Fitness wearables are becoming very popular these days and many people have started to wear them. My first one was an UP by Jawbone which I started to wear in early 2014 (see my blog here). What it does is monitor your activity and sleep patterns and then gives you feedback based on this in an app on your smartphone. For me it changed my life. I had never really exercised before, but after setting a target of 10,000 steps per day, I was out there nearly every day walking to keep fit.
For me it really worked as it was a great motivator. In fact, the day it broke, was the same day I literally stopped exercising. Yes, I know. I am weak. Three months later I decided I needed to do something to stop my weight gain. So, I went for the UP2 by Jawbone. Unfortunately, I experienced some problems with this device (see my blog here) and I returned it the next day to get my money back. Which is a shame, as I really love the UP devices and the app on my smartphone. But, I desperately needed a replacement, so I decided to jump ship and go for a Fitbit Charge HR wearable.
I’ve been using the Fitbit now for about six weeks. It is quite different from the UP. Not only the device itself, but also the app. I will go into more details in a moment, but first I just wanted to tell you the things that impressed me that first week of using the Fitbit Charge HR. Like the UP, you can set your target for steps per day. But, the Fitbit also has a challenge to climb floors every day. I love that. So, now I aim to do 10,000 steps and climb 40 floors per day! That does sound a lot, but as my office is on the 6th floor of the school building, I have plenty of opportunity to climb stairs.
In fact, the very first day of using the Fitbit at school I stopped using the lift. I now average about 45-50 floors and 7,500 steps while I am at school each day. I then usually top up my steps in the evening on the treadmill or go for a walk. I also like it how Fitbit sends you digital badges for your achievements. Like I have the Rollercoaster Badge for climbing 125 floors in one day. And the Urban Boot Badge for doing 15,000 steps in one day. Just this second, I got another badge notification. I just achieved the London Underground Badge for walking 402 lifetime kilometers. In addition, each day that I reach my target, the Fitbit vibrates to inform me of the good news.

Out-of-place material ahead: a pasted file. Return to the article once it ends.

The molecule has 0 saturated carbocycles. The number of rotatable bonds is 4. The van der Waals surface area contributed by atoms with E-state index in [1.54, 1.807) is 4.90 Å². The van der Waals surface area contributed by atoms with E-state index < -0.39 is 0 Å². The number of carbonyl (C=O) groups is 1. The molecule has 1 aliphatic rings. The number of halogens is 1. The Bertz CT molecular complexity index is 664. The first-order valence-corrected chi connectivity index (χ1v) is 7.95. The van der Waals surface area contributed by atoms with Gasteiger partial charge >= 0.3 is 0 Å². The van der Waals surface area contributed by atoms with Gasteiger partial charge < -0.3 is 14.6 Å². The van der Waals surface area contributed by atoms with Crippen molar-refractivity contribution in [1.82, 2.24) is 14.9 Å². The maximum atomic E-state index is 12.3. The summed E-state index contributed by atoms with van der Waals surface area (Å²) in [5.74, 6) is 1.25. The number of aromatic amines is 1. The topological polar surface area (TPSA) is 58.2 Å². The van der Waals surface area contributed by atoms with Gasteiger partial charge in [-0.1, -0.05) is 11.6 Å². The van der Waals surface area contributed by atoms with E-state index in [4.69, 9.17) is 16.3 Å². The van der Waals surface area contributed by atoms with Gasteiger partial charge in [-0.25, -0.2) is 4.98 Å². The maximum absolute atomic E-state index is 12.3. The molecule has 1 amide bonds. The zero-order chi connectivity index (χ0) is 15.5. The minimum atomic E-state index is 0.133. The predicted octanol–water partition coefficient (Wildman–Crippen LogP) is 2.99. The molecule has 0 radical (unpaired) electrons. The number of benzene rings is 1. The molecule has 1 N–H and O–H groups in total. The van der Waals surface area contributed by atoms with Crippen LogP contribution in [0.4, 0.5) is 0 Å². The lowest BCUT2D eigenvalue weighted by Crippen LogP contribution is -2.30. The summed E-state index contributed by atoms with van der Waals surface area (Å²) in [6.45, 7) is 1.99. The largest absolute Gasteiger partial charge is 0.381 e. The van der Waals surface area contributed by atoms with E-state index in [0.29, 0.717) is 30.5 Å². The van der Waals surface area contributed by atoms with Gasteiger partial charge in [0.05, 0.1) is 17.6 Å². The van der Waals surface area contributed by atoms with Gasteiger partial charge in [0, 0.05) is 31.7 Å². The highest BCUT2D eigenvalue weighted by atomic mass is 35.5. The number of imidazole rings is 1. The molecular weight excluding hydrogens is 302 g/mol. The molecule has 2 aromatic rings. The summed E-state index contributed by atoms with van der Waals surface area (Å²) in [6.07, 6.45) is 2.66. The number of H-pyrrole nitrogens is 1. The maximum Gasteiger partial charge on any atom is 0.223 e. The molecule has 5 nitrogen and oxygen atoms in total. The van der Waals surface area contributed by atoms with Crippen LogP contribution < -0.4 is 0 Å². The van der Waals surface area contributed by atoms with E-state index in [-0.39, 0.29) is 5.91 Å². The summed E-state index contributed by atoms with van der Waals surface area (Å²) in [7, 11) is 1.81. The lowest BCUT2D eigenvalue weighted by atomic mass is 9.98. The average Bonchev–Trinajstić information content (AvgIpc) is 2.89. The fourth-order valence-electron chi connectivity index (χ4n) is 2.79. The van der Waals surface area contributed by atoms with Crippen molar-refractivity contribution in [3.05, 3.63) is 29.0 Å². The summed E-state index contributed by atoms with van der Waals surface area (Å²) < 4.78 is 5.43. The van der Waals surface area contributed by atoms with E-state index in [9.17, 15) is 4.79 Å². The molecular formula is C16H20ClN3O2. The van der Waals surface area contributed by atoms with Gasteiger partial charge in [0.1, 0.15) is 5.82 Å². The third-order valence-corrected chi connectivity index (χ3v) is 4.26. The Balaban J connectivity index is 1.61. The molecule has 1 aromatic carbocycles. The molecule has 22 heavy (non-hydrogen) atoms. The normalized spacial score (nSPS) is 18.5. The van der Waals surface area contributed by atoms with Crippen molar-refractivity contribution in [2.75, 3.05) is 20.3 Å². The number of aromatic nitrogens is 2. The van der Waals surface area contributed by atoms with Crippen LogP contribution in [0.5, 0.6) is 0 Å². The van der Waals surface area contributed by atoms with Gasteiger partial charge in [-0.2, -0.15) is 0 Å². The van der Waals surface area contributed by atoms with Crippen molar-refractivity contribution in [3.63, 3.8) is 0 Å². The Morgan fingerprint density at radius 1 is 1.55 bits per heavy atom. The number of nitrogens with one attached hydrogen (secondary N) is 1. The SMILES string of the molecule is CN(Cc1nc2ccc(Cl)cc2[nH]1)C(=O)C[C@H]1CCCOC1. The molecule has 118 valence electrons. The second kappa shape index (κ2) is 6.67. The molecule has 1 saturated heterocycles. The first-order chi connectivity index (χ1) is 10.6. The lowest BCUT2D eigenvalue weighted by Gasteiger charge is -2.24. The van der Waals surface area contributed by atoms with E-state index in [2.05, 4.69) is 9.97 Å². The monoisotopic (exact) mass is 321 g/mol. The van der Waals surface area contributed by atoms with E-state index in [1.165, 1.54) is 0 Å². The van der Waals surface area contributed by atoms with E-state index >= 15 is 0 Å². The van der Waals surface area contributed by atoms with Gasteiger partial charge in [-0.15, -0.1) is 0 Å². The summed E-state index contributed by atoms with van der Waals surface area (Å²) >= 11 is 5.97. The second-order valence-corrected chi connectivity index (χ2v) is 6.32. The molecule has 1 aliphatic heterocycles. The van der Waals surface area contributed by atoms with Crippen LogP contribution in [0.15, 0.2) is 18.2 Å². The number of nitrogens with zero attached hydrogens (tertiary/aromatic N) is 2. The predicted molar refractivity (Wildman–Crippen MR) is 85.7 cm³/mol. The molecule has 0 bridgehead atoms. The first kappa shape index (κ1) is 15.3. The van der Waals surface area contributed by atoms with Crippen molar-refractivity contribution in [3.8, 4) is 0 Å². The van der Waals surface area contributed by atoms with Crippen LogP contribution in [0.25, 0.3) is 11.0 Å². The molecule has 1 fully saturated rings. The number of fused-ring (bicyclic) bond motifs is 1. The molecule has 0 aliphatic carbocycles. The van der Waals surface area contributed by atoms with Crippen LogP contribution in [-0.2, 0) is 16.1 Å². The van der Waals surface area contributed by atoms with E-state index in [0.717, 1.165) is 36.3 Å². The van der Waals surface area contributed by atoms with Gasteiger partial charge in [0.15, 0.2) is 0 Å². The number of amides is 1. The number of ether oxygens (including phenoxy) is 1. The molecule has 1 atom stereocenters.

Another big difference between the UP devices and the Fitbit Charge HR is that there is a small monitor on the wristband. I know it makes the device bigger, but I actually like it. So many times I have looked down to my wrist while wearing the UP thinking it was going to tell me the time. The Fitbit does that. When you raise and swivel your wrist to look at the Fitbit, the monitor comes on with the time. You can then tap it to see other things like your progress with steps and floors. I do love that, because with the UP you have to turn on your smartphone, open the app and then wait for it to synch to see your progress. With the Fitbit, I very rarely look at the app on my smartphone. Everything I need is on the small monitor.
The HR in the name of this Fitbit device stands for Heart Rate. What it does is use optical lights in the wristband to monitor your heart rate while you are sitting at your desk and while you are exercising. When I first started climbing the stairs in the morning, my heart was really racing when I got to the top. As I am gradually getting fitter, my heart rate is significantly lower when I check it on the wristband. As it is a live rate, it is also good for meditation. I sometimes open up the app and watch my heart rate go down as I relax. You can also see this on the wristband if you like.